CPP commune chief candidate Lam Nat in Siem Reap province’s Balaing commune. (Andrew Haffner/VOD)
CPP commune chief candidate Lam Nat in Siem Reap province’s Balaing commune. (Andrew Haffner/VOD)

CPP commune chief candidate Lam Nat said she also thought building kindergartens was a good idea. However, she said the promise from Khmer Will was nothing new, as the commune leadership under her party had already been focused on building community kindergartens to make up for the lack of enough state kindergartens.

“We practice following the ‘steps of the toad,’” Nat said, referring to a campaign of gradual progress in building kindergarten facilities. “We don’t have enough to build it all at one time, so you know from year to year and from mandate to mandate.”

Commune chief Bou Noem, of the CPP, also said his party and Khmer Will have endorsed the same policy of improving education for young children.

“Our goal of CPP was to do it step by step in each school until we have nearly enough schools for children,” Noem said. “We are still looking to build commune kindergartens and we look for remote locations. If in some villages there are more small children and their houses are far away, we will push to build a kindergarten or community kindergarten there.”

Men Siha, a villager in Prum Kod village of Balaing commune, told VOD reporters that leadership from either Khmer Will or CPP can be good depending on their capacity to lead the commune.

“We cannot judge who is weak or strong, but it depends on their ability because most of them are full of capacity to lead,” Siha said. “But I think women leadership can be strong. It is what I have seen.”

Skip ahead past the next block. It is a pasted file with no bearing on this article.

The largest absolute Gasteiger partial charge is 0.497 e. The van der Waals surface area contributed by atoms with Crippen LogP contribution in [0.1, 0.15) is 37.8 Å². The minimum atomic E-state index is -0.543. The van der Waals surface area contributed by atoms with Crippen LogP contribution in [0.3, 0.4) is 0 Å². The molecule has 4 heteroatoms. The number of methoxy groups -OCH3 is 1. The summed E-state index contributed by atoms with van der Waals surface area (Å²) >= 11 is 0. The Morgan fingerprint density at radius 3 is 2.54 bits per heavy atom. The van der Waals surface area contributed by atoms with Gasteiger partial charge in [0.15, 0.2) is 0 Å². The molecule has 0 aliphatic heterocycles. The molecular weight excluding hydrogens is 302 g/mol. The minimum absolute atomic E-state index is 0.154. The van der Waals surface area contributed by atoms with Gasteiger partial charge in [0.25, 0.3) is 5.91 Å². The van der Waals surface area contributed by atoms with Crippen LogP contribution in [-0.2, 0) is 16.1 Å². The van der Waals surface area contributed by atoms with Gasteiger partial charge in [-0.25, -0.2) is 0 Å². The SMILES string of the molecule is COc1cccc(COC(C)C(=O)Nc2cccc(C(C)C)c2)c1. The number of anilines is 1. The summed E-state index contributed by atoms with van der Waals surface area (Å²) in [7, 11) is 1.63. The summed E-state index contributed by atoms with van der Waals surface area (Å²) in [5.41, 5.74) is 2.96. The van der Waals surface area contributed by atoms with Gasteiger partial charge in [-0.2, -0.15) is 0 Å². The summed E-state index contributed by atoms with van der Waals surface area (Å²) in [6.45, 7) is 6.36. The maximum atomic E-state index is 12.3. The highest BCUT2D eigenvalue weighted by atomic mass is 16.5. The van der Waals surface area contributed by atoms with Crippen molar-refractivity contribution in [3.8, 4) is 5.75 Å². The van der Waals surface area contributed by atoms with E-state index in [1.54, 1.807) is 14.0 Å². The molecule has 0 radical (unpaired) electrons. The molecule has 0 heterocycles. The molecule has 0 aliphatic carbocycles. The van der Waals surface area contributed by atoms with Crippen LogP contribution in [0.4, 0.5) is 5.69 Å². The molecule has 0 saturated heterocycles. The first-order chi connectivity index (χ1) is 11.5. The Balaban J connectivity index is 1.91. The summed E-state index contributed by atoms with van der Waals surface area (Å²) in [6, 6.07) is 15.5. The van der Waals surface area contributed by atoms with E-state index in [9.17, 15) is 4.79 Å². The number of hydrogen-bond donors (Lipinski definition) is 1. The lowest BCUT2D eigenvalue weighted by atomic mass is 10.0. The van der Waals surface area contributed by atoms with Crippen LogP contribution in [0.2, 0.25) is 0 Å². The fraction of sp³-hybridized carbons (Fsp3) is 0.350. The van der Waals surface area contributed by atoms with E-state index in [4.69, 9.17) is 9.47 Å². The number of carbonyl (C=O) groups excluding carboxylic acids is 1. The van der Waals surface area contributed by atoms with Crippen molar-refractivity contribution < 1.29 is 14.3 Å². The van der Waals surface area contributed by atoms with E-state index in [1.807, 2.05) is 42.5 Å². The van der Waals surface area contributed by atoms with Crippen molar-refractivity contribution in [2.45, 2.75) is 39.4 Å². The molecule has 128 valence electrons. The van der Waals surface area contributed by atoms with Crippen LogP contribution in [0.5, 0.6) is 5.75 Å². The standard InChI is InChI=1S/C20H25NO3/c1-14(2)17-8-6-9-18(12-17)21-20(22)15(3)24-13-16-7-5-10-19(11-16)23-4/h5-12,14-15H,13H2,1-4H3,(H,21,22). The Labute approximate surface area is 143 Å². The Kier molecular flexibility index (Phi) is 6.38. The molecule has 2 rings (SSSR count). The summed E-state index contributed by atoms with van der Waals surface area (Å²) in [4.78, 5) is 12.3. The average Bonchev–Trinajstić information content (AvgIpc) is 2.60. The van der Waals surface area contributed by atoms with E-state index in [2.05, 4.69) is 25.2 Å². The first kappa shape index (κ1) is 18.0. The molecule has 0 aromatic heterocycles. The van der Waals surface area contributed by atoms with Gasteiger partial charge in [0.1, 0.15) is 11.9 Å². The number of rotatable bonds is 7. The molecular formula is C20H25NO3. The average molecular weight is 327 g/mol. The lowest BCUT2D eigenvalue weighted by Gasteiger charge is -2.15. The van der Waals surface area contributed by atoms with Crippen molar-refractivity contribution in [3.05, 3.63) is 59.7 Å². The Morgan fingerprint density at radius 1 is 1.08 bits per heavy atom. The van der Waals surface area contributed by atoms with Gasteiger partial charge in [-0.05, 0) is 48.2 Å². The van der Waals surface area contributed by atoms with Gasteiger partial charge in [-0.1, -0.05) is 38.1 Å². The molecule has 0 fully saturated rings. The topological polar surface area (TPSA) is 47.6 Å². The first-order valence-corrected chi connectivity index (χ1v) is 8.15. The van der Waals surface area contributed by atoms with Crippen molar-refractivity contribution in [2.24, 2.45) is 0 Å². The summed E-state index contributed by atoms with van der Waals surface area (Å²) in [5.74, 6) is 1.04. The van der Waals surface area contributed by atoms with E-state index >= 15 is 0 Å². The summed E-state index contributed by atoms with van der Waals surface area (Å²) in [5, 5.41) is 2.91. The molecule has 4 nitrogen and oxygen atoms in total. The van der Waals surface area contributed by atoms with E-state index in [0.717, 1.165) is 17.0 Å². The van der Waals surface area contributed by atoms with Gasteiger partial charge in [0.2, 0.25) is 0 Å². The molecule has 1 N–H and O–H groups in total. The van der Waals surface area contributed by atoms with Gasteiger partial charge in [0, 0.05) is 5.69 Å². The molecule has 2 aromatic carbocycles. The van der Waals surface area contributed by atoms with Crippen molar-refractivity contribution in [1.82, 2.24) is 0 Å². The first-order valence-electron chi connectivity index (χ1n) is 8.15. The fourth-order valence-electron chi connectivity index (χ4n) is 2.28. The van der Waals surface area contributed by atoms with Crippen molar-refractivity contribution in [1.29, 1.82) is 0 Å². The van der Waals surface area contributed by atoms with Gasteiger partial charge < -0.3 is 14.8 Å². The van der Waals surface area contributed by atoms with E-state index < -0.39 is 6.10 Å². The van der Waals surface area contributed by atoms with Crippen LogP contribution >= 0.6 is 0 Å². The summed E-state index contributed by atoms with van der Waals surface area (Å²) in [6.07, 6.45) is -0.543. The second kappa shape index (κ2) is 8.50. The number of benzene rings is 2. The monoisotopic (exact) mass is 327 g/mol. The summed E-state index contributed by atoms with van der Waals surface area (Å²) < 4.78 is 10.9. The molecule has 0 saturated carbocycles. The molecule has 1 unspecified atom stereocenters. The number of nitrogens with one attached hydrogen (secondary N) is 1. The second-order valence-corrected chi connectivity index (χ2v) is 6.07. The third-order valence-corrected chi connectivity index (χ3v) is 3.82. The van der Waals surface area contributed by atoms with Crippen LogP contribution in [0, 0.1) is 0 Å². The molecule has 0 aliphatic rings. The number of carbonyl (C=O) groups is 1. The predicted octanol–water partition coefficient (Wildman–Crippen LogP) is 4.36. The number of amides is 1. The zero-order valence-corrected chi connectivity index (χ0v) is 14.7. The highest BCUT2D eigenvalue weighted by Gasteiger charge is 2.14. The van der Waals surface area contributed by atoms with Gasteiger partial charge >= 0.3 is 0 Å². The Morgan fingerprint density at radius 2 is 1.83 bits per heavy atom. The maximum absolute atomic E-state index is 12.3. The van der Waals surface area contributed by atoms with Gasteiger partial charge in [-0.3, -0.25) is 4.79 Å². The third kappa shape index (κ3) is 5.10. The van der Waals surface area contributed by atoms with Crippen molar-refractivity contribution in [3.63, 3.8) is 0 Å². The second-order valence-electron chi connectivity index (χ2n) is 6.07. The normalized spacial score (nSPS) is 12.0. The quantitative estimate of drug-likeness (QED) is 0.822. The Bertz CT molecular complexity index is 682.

Siha said that if Khmer Will promises to build more kindergartens, it will be good for his commune. He said he won’t discriminate against any parties in the election, as they still have a shared goal of developing the community.

Chhem Ra, who said she had a grandson studying in a commune kindergarten in Prum Kod village, was happy with Khmer Will’s promise. She told VOD it could be a way for small children to gain knowledge before they go directly to primary school.

“It is important because it helps my child before they go to study in primary school, it is easy because it is near my house. We don’t take time to bring them to school when we don’t have kindergarten. It is difficult and we worry about their safety when they leave home.”

Candlelight Party candidate Sok Sorita said he didn’t oppose the kindergarten idea, saying it was a good project. Sorita said his party also had a policy to promote education, but he didn’t provide any details about it.

“I don’t argue with other parties — they have their own intentions,” he said. “My party has a different policy. I haven’t focused on others; I’m only focused on my party.”

In terms of policy, Sorita pointed to infrastructure repairs.

“There are some roads that were damaged and are dusty, some houses along the road are covered by dust and students who travel to school still have difficulty because of this road.”

Leng Sombo, a teacher in the community kindergarten, said early childhood education is important enough for each village to have its own kindergarten option for students who live far from schools. Sombo appreciated that her commune has a kindergarten at all, comparing the current educational landscape to her own childhood.

“We didn’t have school, we studied under villagers’ houses,” remembered Sombo, 36. “We moved from one house to other houses after we had support from the commune chief or some donors. They had found a place for us, but we still didn’t have modern things to use like state kindergartens.”

“If it is possible I want them to build more kindergartens and community kindergartens in remote areas,” Sombo added. “I want them to be built for children who live far away so they can go to study.”